Natural gas spot price movements were mixed this report week (Wednesday, May 26 to Wednesday, June 2). The Henry Hub spot price rose from $2.88 per million British thermal units (MMBtu) last Wednesday to $3.05/MMBtu yesterday. The June 2021 NYMEX contract expired last Wednesday at $2.984/MMBtu. The July 2021 contract price increased to $3.075/MMBtu, up 5¢/MMBtu from last Wednesday to yesterday. The price of the 12-month strip averaging July 2021 through June 2022 futures contracts climbed 5¢/MMBtu to $3.049/MMBtu. The net injections to working gas totaled 98 billion cubic feet (Bcf) for the week ending May 28. Working natural gas stocks totaled 2,313 Bcf, which is 14% lower than the year-ago level and 3% lower than the five-year (2016–2020) average for this week. The natural gas plant liquids composite price at Mont Belvieu, Texas, rose by 38¢/MMBtu, averaging $7.95/MMBtu for the week ending June 2. The weekly average price of ethane increased 3%, in line with rising ethylene prices, which also rose 3% week over week. The price of propane rose 7%, as continuing strong exports and high domestic consumption (reported as product supplied) keep inventory builds below seasonal averages for this time of year. The prices of normal butane, isobutane, and natural gasoline rose by 4%, 5%, and 4%, respectively, in line with rising Brent crude oil prices, which rose by 4% week over week. According to Baker Hughes, for the week ending Tuesday, May 25, the natural gas rig count decreased by 1 to 98, with a 3-rig decline in the Pennsylvania section of the Marcellus play, offset by a 1-rig gain in non-Marcellus Pennsylvania. Although the natural gas rig count declined for the third week in a row, it remains 22 rigs above the same week last year. The number of oil-directed rigs rose by 3 to 359, led by a 3-rig gain in the Permian play in Texas. At 359, the oil-directed rig count continues to advance, rising for the fourth week in a row to the highest level since the last week of April 2020. The total rig count increased by 2, and it now stands at 457.
Henry Hub prices rise in anticipation of elevated demand as a result of well-above-normal temperatures across most of the Lower 48 states. This report week (Wednesday, May 26 to Wednesday, June 2), the Henry Hub spot price rose 17¢ from $2.88/MMBtu last Wednesday to $3.05/MMBtu yesterday. Henry Hub prices held steady most of last week, at between $2.84/MMBtu and $2.88/MMBtu through Friday. Prices rose to $2.97/MMBtu on Monday before reaching a report-week high of $3.05/MMBtu yesterday, following expectations of a heat wave across most of the Lower 48 states east of the Rockies and relatively high exports to tighten the market. Midwest prices rise rapidly as expected demand for power generation increases because of unusually warm weather. At the Chicago Citygate, the price increased 16¢ from $2.81/MMBtu last Wednesday to $2.97/MMBtu yesterday. The Natural Gas Intelligence Midwest Regional Average price increased 18¢ from $2.74/MMBtu last Wednesday to $2.92/MMBtu yesterday. Both pricing indexes rose rapidly on Tuesday and Wednesday of this report week as a heat wave moved east from the Rockies into the Midwest, resulting in elevated air conditioning demand and related rise in natural gas consumption for electricity generation. Temperatures in the Western Plains rose into the 90s yesterday, with Bismark, North Dakota, reporting a high of 90°F, 16°F above normal. As the front moves east, temperatures in major consumption centers across the Midwest will also likely rise into the 90s today through Saturday. Prices in California rise, as temperatures increase above 100°F across a large swath of the region. The price at PG&E Citygate in Northern California rose 30¢, up from $3.75/MMBtu last Wednesday to a weekly high of $4.05/MMBtu yesterday. Temperatures in Northern California rose well above normal for this time of year, exceeding 100°F, on average 15°F above normal. Temperatures in Bakersfield, California, reached a daily high of 106°F yesterday, 17°F above normal and just 3°F below the all-time high set in 1970. At Montague, California, on the California-Oregon border, temperatures reached 103°F yesterday, 25°F above normal and 7°F above the all-time record set in 1960. IHS Markit reports average California natural gas consumption for power generation rose 50% week over week and exceeded 2.2 billion cubic feet per day (Bcf/d) yesterday, the highest level for the start of June since 2016. The price at SoCal Citygate in Southern California increased 38¢ from $4.10/MMBtu last Wednesday to $4.48/MMBtu yesterday, after reaching a weekly high of $4.92/MMBtu on Tuesday. Prices in the regions supplying SoCalGas rose week over week. Prices on the El Paso S. Mainline/N. Baja, which serves delivery points in Arizona, rose 66¢, from $2.71/MMBtu last Wednesday to $3.37/MMBtu yesterday, as temperatures in the region approached record highs. Temperatures in Phoenix, Arizona, reached a daily high of 106°F yesterday, just 4°F below the all-time high set in 1977. In addition, the El Paso Natural Gas pipeline reports constraints at delivery points into the SoCalGas region, causing average prices at the Natural Gas Intelligence Southern California border to rise $0.46/MMBtu week over week—from $2.85/MMBtu last Wednesday to $3.31/MMBtu yesterday—following a weekly high of $3.46/MMBtu on Tuesday, the highest level since mid-February. Northeast prices decrease as mild weather results in lower consumption. At the Algonquin Citygate, which serves Boston-area consumers, the price went down 7¢ from $2.30/MMBtu last Wednesday to $2.23/MMBtu yesterday. Temperatures in New England were slightly above normal for this time of year, with Boston averaging 69°F yesterday. Temperatures in New York City were also mild yesterday, averaging 69°F. At the Transcontinental Pipeline Zone 6 trading point for New York City, the price decreased 23¢ from $2.41/MMBtu last Wednesday to $2.18/MMBtu yesterday. Prices at both Algonquin Citygate and Transco Zone 6 reached weekly lows on Tuesday, at $1.92/MMBtu and $2.20/MMBtu, respectively. Prices in the Appalachian Basin production region fall as pipeline capacity constraints reduce flows out of the region. The Tennessee Zone 4 Marcellus spot price decreased 56¢ from $2.05/MMBtu last Wednesday to $1.49/MMBtu yesterday. The price at Eastern Gas South (formerly known as Dominion South as of June 1, 2021) in southwest Pennsylvania fell 22¢ from $2.23/MMBtu last Wednesday to $2.01/MMBtu yesterday. The Enbridge-operated Texas Eastern natural gas pipeline declared a force majeure on its 30-inch pipeline south in response to a Pipeline and Hazardous Materials Administration (PHMSA) order to reduce pipeline pressure by 20%, which resulted in capacity reduction for southbound flows out of the Berne, Ohio, compressor station by more than 0.7 Bcf/d, from 2.0 Bcf/d reported by Texas Eastern on May 31 to 1.3 Bcf/d reported for June 2. The PHMSA order took effect June 1, with no specified end date. Prices in the Permian production region in West Texas rise week over week, pulled up by increased prices in demand regions. The price at the Waha Hub in West Texas, which is located near Permian Basin production activities, rose 43¢/MMBtu, from $2.51/MMBtu last Wednesday to $2.91/MMBtu, in response to strong demand in markets (see Southern California discussion above). The discount at Waha relative to the Henry Hub declined from 37¢/MMBtu last Wednesday to 14¢/MMBtu this Wednesday. U.S. dry natural gas production continues to increase. According to data from IHS Markit, the average total supply of natural gas fell slightly by 0.4% compared with the previous report week. Dry natural gas production grew by 0.2% compared with the previous report week to 92.6 Bcf/d, the highest weekly average since the second week of April 2020, according to data from IHS Markit. Average net imports from Canada decreased by 13.5% from last week amid the start of a planned service outage of the Viking pipeline this week. U.S. natural gas consumption increases driven by the residential and commercial sectors. Total U.S. consumption of natural gas rose by 0.7% compared with the previous report week, according to data from IHS Markit. Natural gas consumed for power generation declined by 8.0% this week after a 15.4% increase last week. Industrial sector consumption increased by 2.7% week over week. In the residential and commercial sectors, consumption increased by 24.0% as Memorial Day weekend temperatures in the Midwest and Northeast were much lower than normal. Natural gas exports to Mexico increased 3.8%, to 6.4 Bcf/d. Natural gas deliveries to U.S. liquefied natural gas (LNG) export facilities (LNG pipeline receipts) averaged 10.9 Bcf/d, or 0.42 Bcf/d higher than last week. U.S. LNG exports increase week over week. Twenty-one LNG vessels (seven from Sabine Pass, four each from Freeport and Cameron, three from Corpus Christi, two from Cove Point, and one from Elba Island) with a combined LNG-carrying capacity of 76 Bcf departed the United States between May 27 and June 2, 2021, according to shipping data provided by Bloomberg Finance, L.P.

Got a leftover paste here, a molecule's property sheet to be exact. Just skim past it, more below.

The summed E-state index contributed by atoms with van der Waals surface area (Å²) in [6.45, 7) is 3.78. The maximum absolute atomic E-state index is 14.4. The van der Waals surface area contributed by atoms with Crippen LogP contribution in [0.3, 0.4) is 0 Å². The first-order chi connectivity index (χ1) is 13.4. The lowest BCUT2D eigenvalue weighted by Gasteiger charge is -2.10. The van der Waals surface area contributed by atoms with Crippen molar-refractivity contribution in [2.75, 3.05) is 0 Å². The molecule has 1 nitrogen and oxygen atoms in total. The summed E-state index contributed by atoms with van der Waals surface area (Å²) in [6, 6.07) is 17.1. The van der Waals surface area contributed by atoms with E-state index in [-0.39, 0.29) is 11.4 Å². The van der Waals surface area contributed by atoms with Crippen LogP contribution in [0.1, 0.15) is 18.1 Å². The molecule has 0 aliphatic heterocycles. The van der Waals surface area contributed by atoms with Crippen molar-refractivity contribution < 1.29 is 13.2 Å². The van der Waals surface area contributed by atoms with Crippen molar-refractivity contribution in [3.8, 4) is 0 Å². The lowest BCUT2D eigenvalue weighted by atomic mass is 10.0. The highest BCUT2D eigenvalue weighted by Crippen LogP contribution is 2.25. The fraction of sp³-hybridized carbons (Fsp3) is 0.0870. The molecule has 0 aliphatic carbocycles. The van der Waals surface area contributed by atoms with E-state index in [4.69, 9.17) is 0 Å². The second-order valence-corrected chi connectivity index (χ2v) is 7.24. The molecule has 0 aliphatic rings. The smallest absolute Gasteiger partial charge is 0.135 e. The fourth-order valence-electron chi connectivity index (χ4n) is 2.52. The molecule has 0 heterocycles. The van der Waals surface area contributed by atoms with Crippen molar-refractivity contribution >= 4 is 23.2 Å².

The net injections into storage totaled 98 Bcf for the week ending May 28, compared with the five-year (2016–2020) average net injections of 96 Bcf and last year’s net injections of 103 Bcf during the same week. Working natural gas stocks totaled 2,313 Bcf, which is 61 Bcf lower than the five-year average and 386 Bcf lower than last year at this time. According to The Desk survey of natural gas analysts, estimates of the weekly net change to working natural gas stocks ranged from net injections of 86 Bcf to 112 Bcf, with a median estimate of 96 Bcf. The average rate of injections into storage is 6% lower than the five-year average so far in the refill season (April through October). If the rate of injections into storage matched the five-year average of 8.6 Bcf/d for the remainder of the refill season, the total inventory would be 3,658 Bcf on October 31, which is 61 Bcf lower than the five-year average of 3,719 Bcf for that time of year.